1999 Volume 85 Issue 6 Pages 432-438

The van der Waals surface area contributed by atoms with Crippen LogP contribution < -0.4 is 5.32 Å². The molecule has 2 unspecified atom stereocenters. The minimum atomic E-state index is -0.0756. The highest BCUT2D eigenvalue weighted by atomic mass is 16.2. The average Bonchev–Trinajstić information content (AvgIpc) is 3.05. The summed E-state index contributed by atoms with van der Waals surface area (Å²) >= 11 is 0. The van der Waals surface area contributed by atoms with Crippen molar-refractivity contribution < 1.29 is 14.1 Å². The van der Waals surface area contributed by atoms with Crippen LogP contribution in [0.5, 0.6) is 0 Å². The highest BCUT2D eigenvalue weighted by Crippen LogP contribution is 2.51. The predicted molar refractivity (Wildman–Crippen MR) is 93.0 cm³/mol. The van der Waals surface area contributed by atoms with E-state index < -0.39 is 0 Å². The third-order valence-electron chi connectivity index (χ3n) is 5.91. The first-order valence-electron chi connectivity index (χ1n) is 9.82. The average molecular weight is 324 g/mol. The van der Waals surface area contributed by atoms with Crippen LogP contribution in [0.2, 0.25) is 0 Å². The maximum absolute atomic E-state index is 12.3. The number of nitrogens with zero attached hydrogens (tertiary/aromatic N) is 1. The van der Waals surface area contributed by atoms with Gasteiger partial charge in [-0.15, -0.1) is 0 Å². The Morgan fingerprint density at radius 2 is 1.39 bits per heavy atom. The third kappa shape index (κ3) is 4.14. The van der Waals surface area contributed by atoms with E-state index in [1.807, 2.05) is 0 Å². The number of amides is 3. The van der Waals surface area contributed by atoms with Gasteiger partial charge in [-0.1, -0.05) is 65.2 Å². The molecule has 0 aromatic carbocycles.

Two bubbling jets generated from two nozzles placed a short distance off on the same horizontal plane pulled each other and merged into a larger scale bubbling jet. This phenomenon is caused through the Coanda effect. The bubble and liquid flow characteristics above the merging position were measured with an electroresistivity probe and a laser Doppler velocimeter, respectively. The results were compared to those for a bubbling jet of the same total gas flow rate generated from a single nozzle. Gas holdup, mean bubble rising velocity, the axial mean velocity and the root-mean-square values of three turbulence components of water flow for the merged bubbling jet agreed with their respective values for the bubbling jet generated from the single nozzle. On the other hand, bubble frequency and mean bubble chord length for the two nozzle injection differed from those for the single nozzle injection. This fact means that when the distance from the nozzle tip to the bath surface is much larger than the distance from the nozzle tip to the merging position, mixing in the bath is not expected to be enhanced by the two nozzle injection, whereas metallurgical reactions between bubbles and liquid can be enhanced because the interfacial area increases.